Jace Middleton says he was born on a baseball diamond, and seems destined to follow in the steps of his father as a Buckeye recruit and as far as his talent and pedigree will take him.
Lewis Center, OH – At 6-feet-5, 215 pounds, Olentangy senior pitcher/centerfielder Jace Middleton is regarded by many as a rare physical specimen. Before achieving anything of significance on a high school diamond, Ohio State already had offered Middleton a scholarship based purely on that raw, untapped potential and an impressive family bloodline.
Living up to that hype, however, often can be a daunting challenge for a teenager simply trying to enjoy the sport he loves. Middleton seems a bit uneasy dealing with the expectations of others.
“Other people seem to have goals for me, but I feel like I have absolutely nothing to prove to anybody else,” Middleton said. “I set standards for myself … high standards focused on getting better every day in practice. I still feel like I have plenty to prove to myself.”
Some could view Middleton as an enigma. He went 0-2 and batted .190 as a part-time contributor on a district championship team as a freshman. Limited to 11.1 innings in eight appearances by a back injury, Middleton went 0-1 with a 3.70 earned run average and batted .207 with seven RBI in 2019. Following a strong offseason, Middleton was excited for a breakout junior campaign, but the COVID-19 pandemic resulted in the cancellation of all spring sports.
Middleton has endured an up-and-down senior season for Olentangy (6-8). On the mound, he is 2-2 with a 5.91 ERA and 28 strikeouts. He is batting .417 with six doubles and coach Ryan Lucas called him “as good a centerfielder as we’ve ever had. … he can use his athleticism and long strides to run down balls in the gaps.”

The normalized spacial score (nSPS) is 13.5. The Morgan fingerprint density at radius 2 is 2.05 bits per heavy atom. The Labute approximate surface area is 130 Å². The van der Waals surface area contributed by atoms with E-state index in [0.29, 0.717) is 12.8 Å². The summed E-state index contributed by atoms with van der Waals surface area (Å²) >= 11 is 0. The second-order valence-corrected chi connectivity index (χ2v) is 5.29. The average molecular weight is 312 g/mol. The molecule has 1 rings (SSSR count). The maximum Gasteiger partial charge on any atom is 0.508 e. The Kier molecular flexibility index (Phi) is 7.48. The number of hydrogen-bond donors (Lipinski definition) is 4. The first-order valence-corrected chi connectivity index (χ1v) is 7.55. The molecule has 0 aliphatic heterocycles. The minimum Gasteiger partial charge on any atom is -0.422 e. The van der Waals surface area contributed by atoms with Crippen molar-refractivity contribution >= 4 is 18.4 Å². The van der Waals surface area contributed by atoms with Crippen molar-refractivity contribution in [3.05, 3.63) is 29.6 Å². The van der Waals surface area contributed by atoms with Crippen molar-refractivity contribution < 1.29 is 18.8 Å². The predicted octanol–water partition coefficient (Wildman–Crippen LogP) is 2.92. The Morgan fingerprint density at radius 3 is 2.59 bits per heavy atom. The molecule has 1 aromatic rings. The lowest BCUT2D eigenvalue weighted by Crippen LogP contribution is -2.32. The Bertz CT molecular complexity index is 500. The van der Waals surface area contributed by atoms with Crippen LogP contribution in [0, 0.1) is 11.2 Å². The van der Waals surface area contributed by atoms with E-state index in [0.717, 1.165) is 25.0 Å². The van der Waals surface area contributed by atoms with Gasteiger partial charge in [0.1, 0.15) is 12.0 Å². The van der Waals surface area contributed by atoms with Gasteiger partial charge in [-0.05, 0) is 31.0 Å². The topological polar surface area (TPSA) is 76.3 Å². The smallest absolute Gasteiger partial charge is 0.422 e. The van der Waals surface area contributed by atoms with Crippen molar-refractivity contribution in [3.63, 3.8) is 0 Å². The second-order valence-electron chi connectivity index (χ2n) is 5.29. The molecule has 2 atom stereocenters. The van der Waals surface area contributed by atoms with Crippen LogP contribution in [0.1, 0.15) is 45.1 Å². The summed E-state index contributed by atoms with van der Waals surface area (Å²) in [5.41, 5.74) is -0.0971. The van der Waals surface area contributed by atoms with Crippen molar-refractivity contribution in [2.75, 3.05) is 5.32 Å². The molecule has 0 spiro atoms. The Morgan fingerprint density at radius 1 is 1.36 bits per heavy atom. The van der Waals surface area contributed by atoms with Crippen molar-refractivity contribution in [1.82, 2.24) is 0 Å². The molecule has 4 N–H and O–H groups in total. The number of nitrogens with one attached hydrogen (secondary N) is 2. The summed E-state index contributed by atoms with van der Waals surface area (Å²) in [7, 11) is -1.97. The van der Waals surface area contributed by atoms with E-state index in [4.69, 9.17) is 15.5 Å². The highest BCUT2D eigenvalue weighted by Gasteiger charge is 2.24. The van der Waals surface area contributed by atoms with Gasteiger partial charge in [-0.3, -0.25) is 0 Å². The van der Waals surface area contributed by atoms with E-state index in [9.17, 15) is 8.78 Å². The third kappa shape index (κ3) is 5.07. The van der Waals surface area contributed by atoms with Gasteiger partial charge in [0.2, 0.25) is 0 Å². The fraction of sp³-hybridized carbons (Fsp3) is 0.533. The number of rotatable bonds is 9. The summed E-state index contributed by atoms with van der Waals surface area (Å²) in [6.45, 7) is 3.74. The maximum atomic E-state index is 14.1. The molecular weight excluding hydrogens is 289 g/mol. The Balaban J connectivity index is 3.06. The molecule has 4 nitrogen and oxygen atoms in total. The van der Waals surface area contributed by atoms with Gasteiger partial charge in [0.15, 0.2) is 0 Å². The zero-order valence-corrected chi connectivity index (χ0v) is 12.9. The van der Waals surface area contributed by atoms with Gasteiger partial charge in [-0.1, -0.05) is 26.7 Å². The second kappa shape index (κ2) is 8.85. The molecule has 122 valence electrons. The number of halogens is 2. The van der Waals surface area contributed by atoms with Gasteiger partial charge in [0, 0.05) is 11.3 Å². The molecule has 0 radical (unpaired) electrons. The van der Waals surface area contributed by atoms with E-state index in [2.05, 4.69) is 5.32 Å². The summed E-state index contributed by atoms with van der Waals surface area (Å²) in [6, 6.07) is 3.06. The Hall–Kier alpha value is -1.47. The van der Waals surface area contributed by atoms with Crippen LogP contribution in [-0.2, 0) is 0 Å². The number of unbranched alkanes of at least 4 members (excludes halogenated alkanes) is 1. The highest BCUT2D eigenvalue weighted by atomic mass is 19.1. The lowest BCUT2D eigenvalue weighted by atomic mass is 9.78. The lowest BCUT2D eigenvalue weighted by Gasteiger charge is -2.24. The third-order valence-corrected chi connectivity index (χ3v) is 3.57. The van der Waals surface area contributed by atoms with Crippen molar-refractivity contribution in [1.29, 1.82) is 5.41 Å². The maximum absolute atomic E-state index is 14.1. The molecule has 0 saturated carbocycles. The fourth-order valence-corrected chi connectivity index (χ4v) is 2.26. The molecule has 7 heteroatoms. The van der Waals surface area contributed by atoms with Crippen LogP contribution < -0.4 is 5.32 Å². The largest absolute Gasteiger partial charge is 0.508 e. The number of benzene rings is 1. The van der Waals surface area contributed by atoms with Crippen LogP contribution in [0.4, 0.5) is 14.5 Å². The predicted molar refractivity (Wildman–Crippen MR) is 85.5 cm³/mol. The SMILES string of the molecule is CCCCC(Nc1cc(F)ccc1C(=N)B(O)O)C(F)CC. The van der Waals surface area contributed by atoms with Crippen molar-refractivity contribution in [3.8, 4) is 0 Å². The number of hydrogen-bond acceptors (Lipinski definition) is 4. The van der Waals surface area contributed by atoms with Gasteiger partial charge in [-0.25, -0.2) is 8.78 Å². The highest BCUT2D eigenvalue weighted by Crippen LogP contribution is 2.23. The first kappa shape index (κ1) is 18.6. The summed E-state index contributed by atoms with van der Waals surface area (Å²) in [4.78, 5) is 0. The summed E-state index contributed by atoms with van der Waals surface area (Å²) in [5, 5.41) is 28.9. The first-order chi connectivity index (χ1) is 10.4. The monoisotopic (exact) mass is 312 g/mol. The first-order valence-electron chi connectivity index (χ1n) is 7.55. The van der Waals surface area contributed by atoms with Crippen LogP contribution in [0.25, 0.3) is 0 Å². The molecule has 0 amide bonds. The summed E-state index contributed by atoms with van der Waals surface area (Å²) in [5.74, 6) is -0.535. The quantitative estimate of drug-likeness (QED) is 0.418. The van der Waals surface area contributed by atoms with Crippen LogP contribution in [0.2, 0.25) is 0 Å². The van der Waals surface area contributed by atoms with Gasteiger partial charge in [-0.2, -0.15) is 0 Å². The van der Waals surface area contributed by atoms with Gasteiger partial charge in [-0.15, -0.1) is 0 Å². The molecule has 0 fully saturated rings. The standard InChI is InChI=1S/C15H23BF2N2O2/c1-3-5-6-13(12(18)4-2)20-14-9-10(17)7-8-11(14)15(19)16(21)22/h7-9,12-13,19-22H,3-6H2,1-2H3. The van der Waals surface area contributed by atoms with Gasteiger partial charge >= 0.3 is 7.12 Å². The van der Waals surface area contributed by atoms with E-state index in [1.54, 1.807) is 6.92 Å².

Lucas already had forged a long relationship with Jace’s father, Matt, a former Ohio State standout and area high school coach and was excited to learn that the family had moved into the district.
“I knew from the first time I saw Jace as a young kid coming up in our camps, he had all the physical attributes,” Lucas said. “We typically don’t like to put freshmen on the varsity, but he looked the part and I wanted him to be around those older guys to learn from them. He was an every-day player as a sophomore who really gutted it out for us. Not getting to play in that junior season was critical, if for no other reason developing his own belief in himself. Physically, I know he can do it. He’s just got to play more and find his way.”
Matt Middleton said his son is a workaholic and a perfectionist but those attributes sometimes can work against him.
“Jace’s issue is almost trying too hard to be perfect, and baseball just isn’t that way,” said Middleton. “Sometimes, he just needs to step off the mound and refocus. He can go off the rails really quickly, and as a coach I just cringe because I can see it coming. He can really dominate for stretches, but his command can sometimes be an issue.”
Matt Middleton was a sixth-round draft choice of the Atlanta Braves coming out of St. Paris Graham High School in 1995, but opted to complete his four years at OSU instead. The 6-3, 195-pound infielder batted .327 with 26 homers, 144 RBI, 125 runs, 208 hits and an .899 OPS. He played one season for the Chillicothe Paints of the Independent Frontier League, then decided to pursue a teaching and coaching career.